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Bang Camaro “Bang Camaro II” (2009) January 15, 2009

Posted by rawkfistmusic in 2009, Bang Camaro.
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Written by Andrew

Hey kids! Are you tired of all of your bands having just one, boring lead singer? Well then I have I got a deal for you! Straight from Boston comes one of the craziest gimmicks of a band you’ve ever seen. Bang Camaro, a band with thirteen lead singers, has been making a lot of noise with a recent appearance on Conan and three songs in the highly successful Rock Band video game franchise. They’re not just all singing though, Bang Camaro is doing it’s damnedest to bring back catchy, party, arena rock. With that goal in mind, Bang Camaro drops the sequel to their self-titled debut, and it’s you’d-never-guess title is Bang Camaro II.

As soon as “Blood Red Rock” kicks off the disc, you understand exactly what I’m saying when I say Bang Camaro lives for guitar solos and catchy choruses. “Blood Red Rock” certainly is not the best example of this, but if it’s serving as a crash course to the world of this 17 piece band, then it does it’s part well enough. The best examples of Bang Camaro’s appeal lie in the next track “Night Lies” or others such as “She’s Gone (Critical)” or “Miss Illusion”. “Night Lies” demonstrates the concept of it’s 13-man frontchoir at it’s best, with each and every voice rising in unison to hit pitch perfect notes and create an exhillirating chorus, and song as a whole. It’s hard enough for most bands to find one talented vocalist, but apparently Bang Camaro found a baker’s dozen in Boston.

I’m sure this all sounds super great so far. Yes, what Bang Camaro promises, it does. There’s plenty of excellent guitar work from Alex Necochea and Bryn Bennett, which makes the backing of most songs an absolute blast. But the novelty of the band tends to wear thin after a while. The first five songs are almost identical in nature, a standard verse and chorus structure with little to differentiate each song apart from slight variations of the guitar solos. Still, Bang Camaro begins to grate on you after so much repetition, and I have a feeling the band knows this. The latter half of the album is a much different experience, but not in a great way.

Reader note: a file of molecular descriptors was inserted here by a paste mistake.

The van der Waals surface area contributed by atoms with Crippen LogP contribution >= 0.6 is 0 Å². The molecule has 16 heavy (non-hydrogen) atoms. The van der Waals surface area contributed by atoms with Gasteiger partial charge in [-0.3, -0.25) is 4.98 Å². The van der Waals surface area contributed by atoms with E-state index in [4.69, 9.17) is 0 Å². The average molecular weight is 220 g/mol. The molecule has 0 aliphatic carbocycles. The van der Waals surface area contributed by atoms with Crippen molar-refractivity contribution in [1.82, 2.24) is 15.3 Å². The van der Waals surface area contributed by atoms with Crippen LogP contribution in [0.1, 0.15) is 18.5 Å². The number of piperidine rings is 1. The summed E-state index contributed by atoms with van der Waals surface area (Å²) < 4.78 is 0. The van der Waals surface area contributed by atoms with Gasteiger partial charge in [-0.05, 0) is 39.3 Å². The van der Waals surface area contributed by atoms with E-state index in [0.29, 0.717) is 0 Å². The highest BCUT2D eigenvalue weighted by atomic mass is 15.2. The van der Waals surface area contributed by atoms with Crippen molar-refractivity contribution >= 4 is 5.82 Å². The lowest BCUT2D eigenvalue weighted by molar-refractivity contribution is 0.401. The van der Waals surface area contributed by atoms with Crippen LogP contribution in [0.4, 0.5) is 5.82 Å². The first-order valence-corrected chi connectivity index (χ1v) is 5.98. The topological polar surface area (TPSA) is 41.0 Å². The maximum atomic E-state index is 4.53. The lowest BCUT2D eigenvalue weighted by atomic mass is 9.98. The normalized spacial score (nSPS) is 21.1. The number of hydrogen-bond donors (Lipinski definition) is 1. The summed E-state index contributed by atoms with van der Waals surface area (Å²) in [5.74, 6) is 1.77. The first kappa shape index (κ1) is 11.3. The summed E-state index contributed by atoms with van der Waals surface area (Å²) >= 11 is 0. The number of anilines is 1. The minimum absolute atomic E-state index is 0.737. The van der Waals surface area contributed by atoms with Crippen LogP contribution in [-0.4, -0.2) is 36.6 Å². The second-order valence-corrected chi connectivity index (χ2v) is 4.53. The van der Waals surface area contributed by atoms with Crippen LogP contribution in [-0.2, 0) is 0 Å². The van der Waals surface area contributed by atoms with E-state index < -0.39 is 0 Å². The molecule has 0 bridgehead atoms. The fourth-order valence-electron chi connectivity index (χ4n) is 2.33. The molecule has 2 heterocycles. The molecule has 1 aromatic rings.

“I Know You Like My Band” is a simpler and shorter number which is unexciting in almost every way, and “Thunderclap” is just a straight up instrumental. That doesn’t sound bad from a bad that specializes in guitar solos, but those solos just don’t hold your attention for three minutes. “Can’t Stop The Night” is a nice throwback to those five songs you listened to just 10 minutes ago, so it, of course, earns brownie points for being catchy and fun. Again though, the song doesn’t have much else going for it. “The Hit” is a nice breaking of the mold, in that it’s entirely acoustic. It’s actually fantastic how good this band sounds when so stripped down, and makes me wish they would be more like that.

Bang Camaro is all fun and even more games. The more I listen to the album the less I’m inclined to compare them to arena rock acts and more like joke metal bands along the template of Tenacious D. The lyrics are so incredibly cheesy that it becomes abundantly clear that nothing the band writes is meant to be taken seriously, as demonstrated by the opening line from “The Hit”. I wish I was joking when I said the line is “Some things don’t catch on fire the way that we do. Who knew?” Of course, I am confident that this kind of lyrical lunacy is intentional and adds to Bang Camaro’s happy-go-lucky atmosphere, but it’s almost unbearable at points.

The Point – Bang Camaro is a lot of fun, and this album is likely to leave a hook or two in your ear. But gimmicks and solos aside, Bang Camaro II is a rather shallow affair filled with the same song six or seven times, with few, usually unsuccessful, variations. A lot of people, including myself, will enjoy this disc, but it’s certainly not the pinnacle of rock music, and there’s a lot of room for improvement in the writing and solos.

5 out of 10

Download This – “She’s Gone (Critical)”

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